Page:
fiction

Great Interview with Author Jonathan Corcoran

corcoran_jonathanThe town I grew up in was a little pinpoint of civilization surrounded on all sides by mountains and miles of forests… I know my stories wouldn’t be as successful without the looming mountains or the swiftly flowing rivers.

Hear, hear! This sentiment is one of many that drew me to the multi-talented and quite charming author (and Brooklynite) Jonathan Corcoran, whose debut collection of linked stories, The Rope Swing, explores the unique setting of economically-isolated Appalachia and the complex people who inhabit its “looming” mountainsides and riverbanks.

Are you surprised, precious reader, at my natural affinity for the natural world? There’s nothing unnatural about it. I’m a woodland denizen, by Zeus’ sandal straps! A so-called “sasquatch,” although I prefer sans-quatch; it sounds more literary. My given name is Chester, but I tell the voters to call me Chet.

Msr. Corcoran asserts, during the course of an energetic interview at The Rumpus, that “This book, as a project, was certainly a meditation on the notion of cusps and cliffs.” Cliffs! I swoon! You had me at “looming mountainsides,” dear sir! Corcoran goes on to say:

In the stories that focus on queer life and love specifically, I wanted to show readers how these tiniest of decisions, or moments of indecision, have the potential to impact a body for a lifetime, and how these very personal decisions are often forced upon people under the heavy weight of an often-hostile external world.

A weighty topic, to be sure, and one that this author discusses at great length and with such attractive perspicacity, thanks to his interviewess, the talented poet and essayist, Mlle. Melissa Adamo. Read her poetry here and follow her tweetings at @mel_adamo.

Hats off to The Rumpus for finding these two lovely creatures. I hope to see much, much more from them in the future.

Purchase The Rope Swing from Amazon immediately, humans, if you value your reputations.

Thoughts from F. Scott Fitzgerald

f-scott-fitzWhen the initial sales of his mediocre book The Great Gatsby failed to meet expectations, Fitzgerald expressed his disappointment in a letter to his editor, Max Perkins. In the letter, he decried the trend at the time of honoring the so-called “American peasant.” Wrote Fitzgerald:

Some day they’ll eat grass, by God! This thing, both the effort and the result have hardened me and I think now that I’m much better than any of the young Americans without exception.

Do you notice the barely-concealed contempt for grassy cuisine? He went on, however, to declare that:

There’s no point in being an artist if you can’t do your best.

I can’t disagree there, although, on the whole, I dare say I give better advice to young artists. For example, I was the first to utter the now-ubiquitous commonplace, never wipe your hindquarters with bark. That was me.

For that little gem and innumerable others, follow me on the Tweeter at @City_Sasquatch

(Notes on F. Scott from the laudable biography by Andrew Turnbull)

Today’s Recommended Fiction

Keith Gessen, novelist and editor of Brooklyn journal n+1, published a fascinating essay called “Money” in Chad Harbach’s outstanding anthology MFA Vs. NYC: The Two Cultures of American Fiction. Gessen tells the story of the time he taught a creative writing class while simultaneously going through the final editing process on a feature article destined for a magazine. Juggling teaching responsibilities with the demands of the publishing industry took a toll on him.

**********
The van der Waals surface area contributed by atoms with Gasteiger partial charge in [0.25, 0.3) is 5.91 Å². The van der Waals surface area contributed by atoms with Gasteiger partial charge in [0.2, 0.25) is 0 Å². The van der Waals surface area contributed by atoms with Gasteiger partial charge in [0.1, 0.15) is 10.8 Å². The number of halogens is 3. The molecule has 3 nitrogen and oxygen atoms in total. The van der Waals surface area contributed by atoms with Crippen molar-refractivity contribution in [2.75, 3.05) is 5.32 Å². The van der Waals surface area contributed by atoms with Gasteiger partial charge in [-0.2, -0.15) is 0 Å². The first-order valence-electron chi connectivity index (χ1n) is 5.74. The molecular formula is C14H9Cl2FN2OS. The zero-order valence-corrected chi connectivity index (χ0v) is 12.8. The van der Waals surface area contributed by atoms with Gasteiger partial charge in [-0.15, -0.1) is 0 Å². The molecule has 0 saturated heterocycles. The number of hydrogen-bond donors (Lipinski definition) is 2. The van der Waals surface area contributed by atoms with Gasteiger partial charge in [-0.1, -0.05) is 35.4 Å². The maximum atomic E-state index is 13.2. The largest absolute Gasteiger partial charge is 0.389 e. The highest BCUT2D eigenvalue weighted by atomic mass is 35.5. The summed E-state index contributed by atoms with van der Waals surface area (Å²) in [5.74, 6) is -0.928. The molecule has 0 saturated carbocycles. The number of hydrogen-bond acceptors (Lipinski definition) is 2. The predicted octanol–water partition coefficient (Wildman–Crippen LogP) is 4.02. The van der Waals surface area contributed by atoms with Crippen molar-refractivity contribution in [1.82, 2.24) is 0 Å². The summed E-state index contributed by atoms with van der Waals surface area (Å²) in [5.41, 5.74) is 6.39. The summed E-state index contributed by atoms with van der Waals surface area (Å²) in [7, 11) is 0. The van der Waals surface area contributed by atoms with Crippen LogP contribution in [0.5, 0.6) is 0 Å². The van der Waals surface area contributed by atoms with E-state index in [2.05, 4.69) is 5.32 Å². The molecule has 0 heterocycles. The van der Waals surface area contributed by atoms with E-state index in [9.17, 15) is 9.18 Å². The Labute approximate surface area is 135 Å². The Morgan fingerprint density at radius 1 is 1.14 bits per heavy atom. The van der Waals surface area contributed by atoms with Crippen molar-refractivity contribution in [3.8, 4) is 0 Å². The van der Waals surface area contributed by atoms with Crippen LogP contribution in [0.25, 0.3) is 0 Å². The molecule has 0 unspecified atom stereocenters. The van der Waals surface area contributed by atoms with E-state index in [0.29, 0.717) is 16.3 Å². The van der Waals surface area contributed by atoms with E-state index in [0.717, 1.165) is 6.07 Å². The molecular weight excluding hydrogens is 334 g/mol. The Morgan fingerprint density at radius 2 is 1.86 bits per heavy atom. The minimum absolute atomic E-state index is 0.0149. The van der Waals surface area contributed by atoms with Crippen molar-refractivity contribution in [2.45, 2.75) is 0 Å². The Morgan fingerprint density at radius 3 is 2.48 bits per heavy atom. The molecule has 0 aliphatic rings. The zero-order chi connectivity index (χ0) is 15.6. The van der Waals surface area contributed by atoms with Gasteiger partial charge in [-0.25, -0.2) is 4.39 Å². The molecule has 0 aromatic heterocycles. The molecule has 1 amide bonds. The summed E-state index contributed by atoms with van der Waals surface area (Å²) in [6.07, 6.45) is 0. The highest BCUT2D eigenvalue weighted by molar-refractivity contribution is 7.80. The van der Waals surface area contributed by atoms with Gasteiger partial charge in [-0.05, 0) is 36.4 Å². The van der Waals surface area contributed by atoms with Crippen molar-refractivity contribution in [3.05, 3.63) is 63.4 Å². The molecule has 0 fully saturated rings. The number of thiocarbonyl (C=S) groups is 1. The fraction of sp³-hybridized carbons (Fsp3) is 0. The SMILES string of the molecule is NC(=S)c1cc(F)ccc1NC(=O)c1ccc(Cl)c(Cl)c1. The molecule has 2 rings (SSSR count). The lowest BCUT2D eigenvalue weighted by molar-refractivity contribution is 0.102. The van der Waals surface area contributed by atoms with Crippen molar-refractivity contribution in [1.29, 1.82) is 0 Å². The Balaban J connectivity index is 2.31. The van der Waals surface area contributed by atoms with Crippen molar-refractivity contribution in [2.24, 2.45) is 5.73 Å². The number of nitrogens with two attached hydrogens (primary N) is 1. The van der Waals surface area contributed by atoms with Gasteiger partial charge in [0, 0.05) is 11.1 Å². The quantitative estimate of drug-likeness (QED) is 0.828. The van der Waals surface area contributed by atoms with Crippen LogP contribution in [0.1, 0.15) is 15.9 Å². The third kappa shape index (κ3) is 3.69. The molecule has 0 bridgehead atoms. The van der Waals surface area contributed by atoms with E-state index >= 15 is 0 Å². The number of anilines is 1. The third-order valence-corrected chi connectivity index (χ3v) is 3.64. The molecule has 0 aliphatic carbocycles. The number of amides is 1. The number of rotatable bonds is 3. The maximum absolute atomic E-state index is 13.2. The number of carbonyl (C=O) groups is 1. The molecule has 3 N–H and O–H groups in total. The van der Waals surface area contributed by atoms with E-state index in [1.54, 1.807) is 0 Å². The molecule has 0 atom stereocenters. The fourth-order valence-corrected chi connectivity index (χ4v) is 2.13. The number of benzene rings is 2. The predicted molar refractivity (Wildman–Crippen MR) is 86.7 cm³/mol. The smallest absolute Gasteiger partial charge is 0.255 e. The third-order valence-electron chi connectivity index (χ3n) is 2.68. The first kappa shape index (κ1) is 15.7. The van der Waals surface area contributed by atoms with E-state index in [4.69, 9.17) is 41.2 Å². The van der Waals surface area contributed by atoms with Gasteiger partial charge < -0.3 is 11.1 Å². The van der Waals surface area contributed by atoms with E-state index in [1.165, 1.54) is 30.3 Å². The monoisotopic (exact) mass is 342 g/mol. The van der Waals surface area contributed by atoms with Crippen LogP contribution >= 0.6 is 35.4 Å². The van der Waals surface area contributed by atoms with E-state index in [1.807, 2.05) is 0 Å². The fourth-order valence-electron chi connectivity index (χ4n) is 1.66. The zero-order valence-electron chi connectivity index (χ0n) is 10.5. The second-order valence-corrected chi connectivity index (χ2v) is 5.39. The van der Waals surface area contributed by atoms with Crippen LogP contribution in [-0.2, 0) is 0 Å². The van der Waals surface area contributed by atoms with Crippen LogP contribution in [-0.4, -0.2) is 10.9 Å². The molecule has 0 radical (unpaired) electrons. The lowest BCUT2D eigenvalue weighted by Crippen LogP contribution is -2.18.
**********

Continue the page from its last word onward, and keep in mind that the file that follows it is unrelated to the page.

I sympathize with Mssr. Gessen. Or rather, I sympathize with my sympathy for him. If Yale would only return my emails, I would have a tenured position on the English faculty and, therefore, I would also have something cutting to say about the burden of grading papers and creating lesson plans on top of the vocation of writing. Ah well, good things come to those who… forget it, I’ll get to the point.

I shall now note, for your benefit, my erudite reader, a few works of fiction that Gessen included in the syllabus for his workshop, works that should cause the dedicated writers among us to perk up their ears. Those stories include:

  • George Saunders’ “Sea Oak”
  • Sheila Heti’s How Should A Person Be?
  • Ludmilla Petrushevskaya
  • Curtis White’s “Combat”
  • Jonathan Franzen’s The Corrections
  • Chris Kraus’s “Trick”
  • Philip Roth’s Goodbye, Columbus

A promising reading list, to be sure. Have at it! And let me know which is your favorite at @City_Sasquatch.

 

Guest List for Parties I Will Host When I’m Famous

A photo by Quentin Dr. unsplash.com/photos/gvm_Kmm3-9o

  • Lorin Stein and his entire family (including pets)
  • Teju Cole
  • Taro Gomi, author of Everybody Poops
  • Jack Nicholson
  • My running mate for President of the United States, a seagull
  • Bill Clinton
  • John McPhee
  • My cousin Earl
  • Lena Dunham, of Girls
  • Michael Cunningham
  • Ann Beattie 
  • Kanye West
  • This penguin, who wears a backpack full of fish
  • Marty, the Alaskan ranger from the program Mountain Men
  • The ghost of Truman Capote
  • Melvin, the man who stands on the corner outside the 24-hour deli

…and you! You can RSVP to be placed on the guest list @City_Sasquatch or at chetsasquatch@humanoid.net

What I’m Reading

In a detailed how-to piece on submitting to literary magazines, Ryo Yamaguchi says, “I write to trend, and I write against it.” In other words, pay attention to what other writers are doing, but don’t let that trap you. I recommend perusing the rest of the article, which can be found on The Michigan Quarterly Review’s delightful blog. Thanks also to The Review Review for tipping me off.

joy williams godIn an earlier post on this distinguished internet thingie, I referred to an interview by editor Lincoln Michel with the esteemed and strange author Joy Williams. And what do I find today, but an excerpt of her new collection, Ninety-Nine Stories of God, courtesy of the irrepressible resource, Lithub.

…Which also published this thought-provoking overview of books that stimulate – some more mildly than others – the human emotion known as empathy. I’ve encountered that emotion before. It being (as I mentioned) a human trait, what little experience I did get with empathy fredric jameson antimoniesgave me gas. I don’t recommend it.